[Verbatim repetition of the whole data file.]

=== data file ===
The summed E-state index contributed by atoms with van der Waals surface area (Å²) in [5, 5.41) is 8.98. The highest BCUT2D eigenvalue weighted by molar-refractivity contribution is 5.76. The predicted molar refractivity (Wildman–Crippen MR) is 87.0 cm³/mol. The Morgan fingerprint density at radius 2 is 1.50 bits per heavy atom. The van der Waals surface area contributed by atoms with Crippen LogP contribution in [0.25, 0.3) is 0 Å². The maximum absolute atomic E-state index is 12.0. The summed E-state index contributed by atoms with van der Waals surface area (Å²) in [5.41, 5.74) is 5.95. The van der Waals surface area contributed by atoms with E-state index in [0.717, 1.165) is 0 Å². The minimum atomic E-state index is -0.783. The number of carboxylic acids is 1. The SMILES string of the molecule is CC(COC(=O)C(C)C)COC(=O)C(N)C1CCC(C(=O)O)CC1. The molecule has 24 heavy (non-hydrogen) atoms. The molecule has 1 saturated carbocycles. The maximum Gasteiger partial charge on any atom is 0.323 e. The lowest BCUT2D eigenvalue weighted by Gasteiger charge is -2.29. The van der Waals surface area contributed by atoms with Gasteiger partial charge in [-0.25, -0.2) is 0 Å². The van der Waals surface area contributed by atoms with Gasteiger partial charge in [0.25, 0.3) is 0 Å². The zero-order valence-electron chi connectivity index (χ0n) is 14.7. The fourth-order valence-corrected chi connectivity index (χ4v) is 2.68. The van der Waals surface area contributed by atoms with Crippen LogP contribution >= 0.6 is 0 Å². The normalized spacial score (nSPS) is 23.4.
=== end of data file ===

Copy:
The summed E-state index contributed by atoms with van der Waals surface area (Å²) in [5, 5.41) is 8.98. The highest BCUT2D eigenvalue weighted by molar-refractivity contribution is 5.76. The predicted molar refractivity (Wildman–Crippen MR) is 87.0 cm³/mol. The Morgan fingerprint density at radius 2 is 1.50 bits per heavy atom. The van der Waals surface area contributed by atoms with Crippen LogP contribution in [0.25, 0.3) is 0 Å². The maximum absolute atomic E-state index is 12.0. The summed E-state index contributed by atoms with van der Waals surface area (Å²) in [5.41, 5.74) is 5.95. The van der Waals surface area contributed by atoms with E-state index in [0.717, 1.165) is 0 Å². The minimum atomic E-state index is -0.783. The number of carboxylic acids is 1. The SMILES string of the molecule is CC(COC(=O)C(C)C)COC(=O)C(N)C1CCC(C(=O)O)CC1. The molecule has 24 heavy (non-hydrogen) atoms. The molecule has 1 saturated carbocycles. The maximum Gasteiger partial charge on any atom is 0.323 e. The lowest BCUT2D eigenvalue weighted by Gasteiger charge is -2.29. The van der Waals surface area contributed by atoms with Gasteiger partial charge in [-0.25, -0.2) is 0 Å². The van der Waals surface area contributed by atoms with Gasteiger partial charge in [0.25, 0.3) is 0 Å². The zero-order valence-electron chi connectivity index (χ0n) is 14.7. The fourth-order valence-corrected chi connectivity index (χ4v) is 2.68. The van der Waals surface area contributed by atoms with Crippen LogP contribution >= 0.6 is 0 Å². The normalized spacial score (nSPS) is 23.4.